The stillness of the Chopdem forest was punctured, not by animal sounds, but loud music similar to the genre played around Anjuna and Vagator on the northern coastal belt of Goa, as Echoes of Earth, a music festival touted to bring man closer to nature, started on Friday.
Organised over 100 acres of forest land, much of the festival area is, however, bereft of any tree cover.
The festival sound grew louder as the sun began to set with the volume getting pumped up and the bass sound drowning any echoes of discontent over the use of land for a festival of this proportion. But politicians and a few people in the area did raise their eyebrows.
“I was given the impression that there was going to be classical music during the festival. I think there will be some sitar recitals and other classical acts. One has to check from the Department of Tourism about DJs playing because they have given the permission,” stated Mandrem MLA Jit Arolkar, in whose constituency Chopdem falls.
Mandrem’s former MLAs were, however, more vocal. “The government must show control. Illegalities must be nipped in the bud. If habitat is not respected, the future generation will face the brunt. I intend to pay a visit in the evening,” disclosed Ramakant Khalap, former MLA of the constituency.
Former Chief Minister Laximikant Parsekar, who also represented the constituency in the past said, “There is definitely some setting. People get the representative of their choice and they need to pay for it. Such things never happened during my tenure. We were selective about who we accepted.”
The sounds emanating from the festival area have other unwanted effects too. “Loud sound is as offensive to animals as it is to humans. Humans have conditioned themselves to tolerate, whilst animals do not have a choice. They get distracted and go haywire,” said Dr Gustavo Pinto, reputed veterinarian of Goa.
He added, “The Supreme Court of our country has banned fireworks because of the noise it creates and its effects on animals that are studied. Loud music has telling effects on the fauna around the place.”
As animals in the forest scurried away from the loud music, the three-day festival witnessed a turnout out of tourists from India and a few foreigners, mostly from Russia.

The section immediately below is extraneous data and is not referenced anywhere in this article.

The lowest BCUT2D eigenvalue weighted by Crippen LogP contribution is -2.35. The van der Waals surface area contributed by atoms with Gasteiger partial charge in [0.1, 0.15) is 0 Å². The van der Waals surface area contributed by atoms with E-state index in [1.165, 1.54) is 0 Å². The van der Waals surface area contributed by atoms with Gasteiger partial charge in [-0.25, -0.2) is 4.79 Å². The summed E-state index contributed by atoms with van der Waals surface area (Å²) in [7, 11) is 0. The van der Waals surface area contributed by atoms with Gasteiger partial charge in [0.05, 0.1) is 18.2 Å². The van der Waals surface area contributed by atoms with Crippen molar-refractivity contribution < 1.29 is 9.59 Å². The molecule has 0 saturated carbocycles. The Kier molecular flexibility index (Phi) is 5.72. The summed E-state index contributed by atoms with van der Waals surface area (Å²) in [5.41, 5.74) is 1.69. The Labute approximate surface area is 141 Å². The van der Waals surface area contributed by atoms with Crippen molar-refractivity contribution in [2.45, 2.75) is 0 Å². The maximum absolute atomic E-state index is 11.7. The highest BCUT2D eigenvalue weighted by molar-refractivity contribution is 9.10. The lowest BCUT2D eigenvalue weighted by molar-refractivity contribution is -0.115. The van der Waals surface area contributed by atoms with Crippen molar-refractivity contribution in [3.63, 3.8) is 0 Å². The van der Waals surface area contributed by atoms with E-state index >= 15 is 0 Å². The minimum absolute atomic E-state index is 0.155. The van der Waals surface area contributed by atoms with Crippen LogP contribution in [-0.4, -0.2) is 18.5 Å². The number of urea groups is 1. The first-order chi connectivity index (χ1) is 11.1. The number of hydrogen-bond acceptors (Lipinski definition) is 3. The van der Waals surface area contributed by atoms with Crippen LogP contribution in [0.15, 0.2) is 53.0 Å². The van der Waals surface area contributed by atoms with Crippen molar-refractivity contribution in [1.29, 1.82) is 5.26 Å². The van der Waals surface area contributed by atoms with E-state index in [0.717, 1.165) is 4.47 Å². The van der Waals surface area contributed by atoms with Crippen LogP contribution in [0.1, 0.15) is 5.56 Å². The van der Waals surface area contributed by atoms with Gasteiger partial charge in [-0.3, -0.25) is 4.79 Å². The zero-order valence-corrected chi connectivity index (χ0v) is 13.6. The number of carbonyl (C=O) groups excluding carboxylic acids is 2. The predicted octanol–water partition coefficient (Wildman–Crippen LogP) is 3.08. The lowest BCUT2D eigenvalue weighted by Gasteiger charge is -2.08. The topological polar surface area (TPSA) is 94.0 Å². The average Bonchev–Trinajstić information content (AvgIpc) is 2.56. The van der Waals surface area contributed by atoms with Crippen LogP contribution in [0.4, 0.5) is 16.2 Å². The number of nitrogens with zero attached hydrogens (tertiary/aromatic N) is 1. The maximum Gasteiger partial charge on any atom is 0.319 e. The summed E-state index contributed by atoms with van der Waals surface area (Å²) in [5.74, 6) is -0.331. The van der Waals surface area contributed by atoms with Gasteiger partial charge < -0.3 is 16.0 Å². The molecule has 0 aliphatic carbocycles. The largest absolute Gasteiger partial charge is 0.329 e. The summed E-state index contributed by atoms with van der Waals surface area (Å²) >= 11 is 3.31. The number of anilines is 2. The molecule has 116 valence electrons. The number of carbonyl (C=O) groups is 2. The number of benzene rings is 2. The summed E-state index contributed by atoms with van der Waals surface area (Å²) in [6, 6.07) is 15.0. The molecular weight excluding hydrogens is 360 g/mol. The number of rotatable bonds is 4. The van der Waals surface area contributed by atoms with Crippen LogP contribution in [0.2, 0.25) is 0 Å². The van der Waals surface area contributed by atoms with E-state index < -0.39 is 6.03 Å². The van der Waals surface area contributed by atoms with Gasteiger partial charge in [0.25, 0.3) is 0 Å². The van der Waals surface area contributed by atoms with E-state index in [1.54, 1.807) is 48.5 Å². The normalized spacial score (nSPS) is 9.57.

However, by around 9 pm on Friday, Indian tourists were seen leaving the venue and walking towards an elaborate parking arrangement but for a change, no local tea stalls were seen anywhere near or around the festival venue.
“There was nothing spectacular. I brought my kids expecting something entertaining. It is just a party in the forest, something I have never seen before. I think, the experiment has not worked,” observed Rishad as he waited for his vehicle.
There were traces of Indian music early in the evening on the smaller stages created, whilst the main stage – from where the loudest sound emanated – was reserved for foreign artistes trying to entice guests with trance. With around 50 odd four-wheelers and a similar number of two-wheelers parked in the designated parking spaces, the traffic police had an easy evening as compared to chaos in some other festivals.
“We gave the organisers an NOC for three days till 10 pm only after permissions were granted by the Department of Tourism and other government bodies. They have paid us (Chopdem Panchayat) Rs 1 lakh for three days,” stated Sachin Raut, sarpanch of Chopdem.
There could, however, be simmering discontent in the panchayat too. “I know it is not right to allow loud music where wildlife lives but we agreed to toe the sarpanch’s line as he requested us,” stated a village panch on condition of anonymity.
Echoes of Earth, which first started in Bengaluru in 2018, by opting for Chopdem has moved from residential area of humans in Goa to home of the wild, little knowing they have a voice of their own – capable of silencing any such echoes.